Wednesday, December 01, 2010

WordsMatter, a reflection on comfort

Here is the reflection I will offer on Friday night at the WordsMatter train the trainer in Seattle. Or at least it is my reflection as it stands now, written in response to this question:

"Share with us an experience when you noticed the power and/or importance of language (words, symbols, or images) and the impact of that language on your life, your faith community, or your relationship with God. This experience may have helped you embrace the Divine more fully or it may have been destructive, harmful, or painful to you in your personal and/or faith journey."

I should have asked her, “What do you mean by comfortable?”

I think I know what she meant when she said, “With so much change in the world the Church should be the one place that never changes. It should be comfortable.”

I am conflicted when “church” and “comfortable” are used in the same sentence.

On the one hand I work hard to help visitors and newcomers feel comfortable when they worship. I believe in hospitality, that people should easily navigate our complicated service, know when to stand, kneel, sit, sing, cross oneself, come up for communion, what to say when, whether or not its ok to not do any of these and still fit in, how to find coffee hour, and will anyone speak to me or help me - or will I stand alone with my stale cookie and bad coffee?

There is a fine line between what is comfortable, what comforts one person and what is uncomfortable to another.

Comfort, O comfort my people, says your God. (Isaiah 40.1)

The woman said this to me because the church was going through changes....

As a mother comforts her child, so I will comfort you.... (Isaiah 66.13)

And so I’ve been thinking about comfort and comfortable. Could I have given them what they wanted and restored “things” back? Could I have done that? Would that actually have been comfort-able?

Comfort: “to give strength and hope, to ease grief or trouble.”

The church may be a place of comfort. We all may find strength and hope in our worship and our faith-life, church may be a place where our grief can be eased and our troubles cared for.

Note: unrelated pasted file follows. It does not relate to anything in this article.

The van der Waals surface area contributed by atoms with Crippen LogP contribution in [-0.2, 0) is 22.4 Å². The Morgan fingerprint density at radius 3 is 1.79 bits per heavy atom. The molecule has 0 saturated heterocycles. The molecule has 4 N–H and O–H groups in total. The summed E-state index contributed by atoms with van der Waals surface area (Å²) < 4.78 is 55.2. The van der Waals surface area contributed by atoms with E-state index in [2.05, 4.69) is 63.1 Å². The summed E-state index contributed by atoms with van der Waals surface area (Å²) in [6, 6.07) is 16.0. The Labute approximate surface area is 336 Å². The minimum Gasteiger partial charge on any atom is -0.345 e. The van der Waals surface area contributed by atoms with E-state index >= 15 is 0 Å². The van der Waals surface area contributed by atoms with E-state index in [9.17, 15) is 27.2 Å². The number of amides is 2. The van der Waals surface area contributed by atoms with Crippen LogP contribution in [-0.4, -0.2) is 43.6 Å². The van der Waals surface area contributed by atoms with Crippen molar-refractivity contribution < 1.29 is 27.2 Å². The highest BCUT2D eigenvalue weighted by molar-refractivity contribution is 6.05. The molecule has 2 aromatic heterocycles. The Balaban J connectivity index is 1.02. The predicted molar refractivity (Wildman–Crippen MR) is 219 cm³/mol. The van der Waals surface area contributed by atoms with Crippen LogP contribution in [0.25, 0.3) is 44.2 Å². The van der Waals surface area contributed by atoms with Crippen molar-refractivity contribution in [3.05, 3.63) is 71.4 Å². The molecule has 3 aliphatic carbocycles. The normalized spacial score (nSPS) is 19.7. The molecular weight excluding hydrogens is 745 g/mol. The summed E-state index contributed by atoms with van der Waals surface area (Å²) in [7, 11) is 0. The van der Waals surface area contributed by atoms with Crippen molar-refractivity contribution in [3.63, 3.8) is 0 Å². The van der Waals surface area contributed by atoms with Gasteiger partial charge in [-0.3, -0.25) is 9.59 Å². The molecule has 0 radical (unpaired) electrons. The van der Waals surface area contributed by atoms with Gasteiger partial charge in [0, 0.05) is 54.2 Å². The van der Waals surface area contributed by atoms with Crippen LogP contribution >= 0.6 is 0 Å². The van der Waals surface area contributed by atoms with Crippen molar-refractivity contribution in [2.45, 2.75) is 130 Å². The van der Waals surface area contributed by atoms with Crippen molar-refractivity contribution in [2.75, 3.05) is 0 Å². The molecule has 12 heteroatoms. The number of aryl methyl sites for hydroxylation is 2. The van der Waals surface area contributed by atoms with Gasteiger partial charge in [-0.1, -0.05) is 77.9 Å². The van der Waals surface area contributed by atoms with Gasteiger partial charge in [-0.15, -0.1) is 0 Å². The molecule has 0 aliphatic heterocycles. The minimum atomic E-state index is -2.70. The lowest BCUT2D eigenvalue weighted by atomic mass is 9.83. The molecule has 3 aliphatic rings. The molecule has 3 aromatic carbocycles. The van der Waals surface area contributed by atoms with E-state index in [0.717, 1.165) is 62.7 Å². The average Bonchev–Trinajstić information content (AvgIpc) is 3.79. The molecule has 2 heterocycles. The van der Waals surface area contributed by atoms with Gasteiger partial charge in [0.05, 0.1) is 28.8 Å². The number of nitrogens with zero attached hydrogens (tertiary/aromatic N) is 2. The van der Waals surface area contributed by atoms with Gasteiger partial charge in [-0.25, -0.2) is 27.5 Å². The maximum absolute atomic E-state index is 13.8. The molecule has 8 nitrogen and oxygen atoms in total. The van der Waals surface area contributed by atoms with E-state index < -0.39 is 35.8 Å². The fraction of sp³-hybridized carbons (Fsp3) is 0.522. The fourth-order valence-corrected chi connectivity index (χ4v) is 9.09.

So, here lies my conflict. The church may be a place of comfort but does that mean it "should be comfortable;" the church should be my personal place of “contentment and security?”

Comfort your hearts and strengthen them in every good work.... (2 Thessalonians 2.17)

If we live into these words from Paul’s letter to the Thessalonians, then our comfort, our strength and hope, is found in the work we do. Jesus reminds us in Mathew 22 that the work we are to do is love. We are to love God, love self, and love others.

I don’t know about you, but I have found my efforts to love as God asks takes me right out of my “comfortableness” even as I try to “comfort” those I love.


Bad Alice said...

I agree. We want a comfort that strengthens rather than weakens. A mother comforts her child but still expects the child to go forth again. What our culture deems comfort - placid escape from all pain and disturbance - would probably look very odd to the old Israelites.

Jan said...

I really like this. I also like the thought of you being in Seattle.

Rev SS said...

well said! As I understand Christ's life and the life he calls his followers to, we are to "comfort the afflicted" and "afflick the comfortable"

angela said...

What we have to endure for others to find voice is fine. What I have problems with and it sounds like you do too is when someone is critical for the sake of being critical. It's not helpful at all and I dislike it even when I find later that I've done it.

Homily for the Festive Eucharist at the closing of the Episcopal Women's Caucus

The readings that we chose for the service tonight were all picked specifically for this service because they lift up the role of women ...